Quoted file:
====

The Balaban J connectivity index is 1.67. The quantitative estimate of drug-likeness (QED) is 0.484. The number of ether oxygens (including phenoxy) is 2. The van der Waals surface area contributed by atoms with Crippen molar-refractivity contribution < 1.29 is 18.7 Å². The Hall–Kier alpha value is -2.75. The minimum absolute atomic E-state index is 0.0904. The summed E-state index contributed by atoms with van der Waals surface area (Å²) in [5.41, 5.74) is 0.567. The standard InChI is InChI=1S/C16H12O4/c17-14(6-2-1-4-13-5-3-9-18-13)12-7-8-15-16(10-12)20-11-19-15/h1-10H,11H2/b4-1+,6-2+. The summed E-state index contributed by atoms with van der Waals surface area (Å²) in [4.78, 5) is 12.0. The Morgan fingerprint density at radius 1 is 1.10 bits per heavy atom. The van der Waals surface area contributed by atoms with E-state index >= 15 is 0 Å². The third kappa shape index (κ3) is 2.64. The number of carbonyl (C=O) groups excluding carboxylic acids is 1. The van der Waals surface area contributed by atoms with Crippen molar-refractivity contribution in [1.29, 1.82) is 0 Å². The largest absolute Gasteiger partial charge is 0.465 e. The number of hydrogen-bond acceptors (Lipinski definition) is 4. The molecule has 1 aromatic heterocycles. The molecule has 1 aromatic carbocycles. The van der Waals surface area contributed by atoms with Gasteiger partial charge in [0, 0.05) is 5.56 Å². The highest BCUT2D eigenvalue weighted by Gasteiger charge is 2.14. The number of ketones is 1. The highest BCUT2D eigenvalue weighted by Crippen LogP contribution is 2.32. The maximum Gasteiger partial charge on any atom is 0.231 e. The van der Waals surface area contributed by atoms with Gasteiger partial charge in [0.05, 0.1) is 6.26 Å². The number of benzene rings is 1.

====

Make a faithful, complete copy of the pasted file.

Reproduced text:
The Balaban J connectivity index is 1.67. The quantitative estimate of drug-likeness (QED) is 0.484. The number of ether oxygens (including phenoxy) is 2. The van der Waals surface area contributed by atoms with Crippen molar-refractivity contribution < 1.29 is 18.7 Å². The Hall–Kier alpha value is -2.75. The minimum absolute atomic E-state index is 0.0904. The summed E-state index contributed by atoms with van der Waals surface area (Å²) in [5.41, 5.74) is 0.567. The standard InChI is InChI=1S/C16H12O4/c17-14(6-2-1-4-13-5-3-9-18-13)12-7-8-15-16(10-12)20-11-19-15/h1-10H,11H2/b4-1+,6-2+. The summed E-state index contributed by atoms with van der Waals surface area (Å²) in [4.78, 5) is 12.0. The Morgan fingerprint density at radius 1 is 1.10 bits per heavy atom. The van der Waals surface area contributed by atoms with E-state index >= 15 is 0 Å². The third kappa shape index (κ3) is 2.64. The number of carbonyl (C=O) groups excluding carboxylic acids is 1. The van der Waals surface area contributed by atoms with Crippen molar-refractivity contribution in [1.29, 1.82) is 0 Å². The largest absolute Gasteiger partial charge is 0.465 e. The number of hydrogen-bond acceptors (Lipinski definition) is 4. The molecule has 1 aromatic heterocycles. The molecule has 1 aromatic carbocycles. The van der Waals surface area contributed by atoms with Gasteiger partial charge in [0, 0.05) is 5.56 Å². The highest BCUT2D eigenvalue weighted by Gasteiger charge is 2.14. The number of ketones is 1. The highest BCUT2D eigenvalue weighted by Crippen LogP contribution is 2.32. The maximum Gasteiger partial charge on any atom is 0.231 e. The van der Waals surface area contributed by atoms with Gasteiger partial charge in [0.05, 0.1) is 6.26 Å². The number of benzene rings is 1.